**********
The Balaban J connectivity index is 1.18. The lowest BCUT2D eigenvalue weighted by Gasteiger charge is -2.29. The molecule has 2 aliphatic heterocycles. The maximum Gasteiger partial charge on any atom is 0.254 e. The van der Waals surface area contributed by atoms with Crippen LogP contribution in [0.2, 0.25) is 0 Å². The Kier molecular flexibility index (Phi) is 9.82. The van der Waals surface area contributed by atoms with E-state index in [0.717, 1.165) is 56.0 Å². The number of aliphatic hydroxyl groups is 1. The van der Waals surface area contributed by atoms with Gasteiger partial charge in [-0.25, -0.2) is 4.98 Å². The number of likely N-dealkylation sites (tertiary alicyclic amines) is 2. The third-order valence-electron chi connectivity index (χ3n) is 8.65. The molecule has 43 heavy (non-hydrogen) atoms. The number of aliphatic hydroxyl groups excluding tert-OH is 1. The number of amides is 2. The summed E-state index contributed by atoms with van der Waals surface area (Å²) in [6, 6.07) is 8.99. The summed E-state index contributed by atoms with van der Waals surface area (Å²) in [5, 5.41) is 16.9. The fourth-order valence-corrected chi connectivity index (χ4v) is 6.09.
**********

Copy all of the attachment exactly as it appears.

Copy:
The Balaban J connectivity index is 1.18. The lowest BCUT2D eigenvalue weighted by Gasteiger charge is -2.29. The molecule has 2 aliphatic heterocycles. The maximum Gasteiger partial charge on any atom is 0.254 e. The van der Waals surface area contributed by atoms with Crippen LogP contribution in [0.2, 0.25) is 0 Å². The Kier molecular flexibility index (Phi) is 9.82. The van der Waals surface area contributed by atoms with E-state index in [0.717, 1.165) is 56.0 Å². The number of aliphatic hydroxyl groups is 1. The van der Waals surface area contributed by atoms with Gasteiger partial charge in [-0.25, -0.2) is 4.98 Å². The number of likely N-dealkylation sites (tertiary alicyclic amines) is 2. The third-order valence-electron chi connectivity index (χ3n) is 8.65. The molecule has 43 heavy (non-hydrogen) atoms. The number of aliphatic hydroxyl groups excluding tert-OH is 1. The number of amides is 2. The summed E-state index contributed by atoms with van der Waals surface area (Å²) in [6, 6.07) is 8.99. The summed E-state index contributed by atoms with van der Waals surface area (Å²) in [5, 5.41) is 16.9. The fourth-order valence-corrected chi connectivity index (χ4v) is 6.09.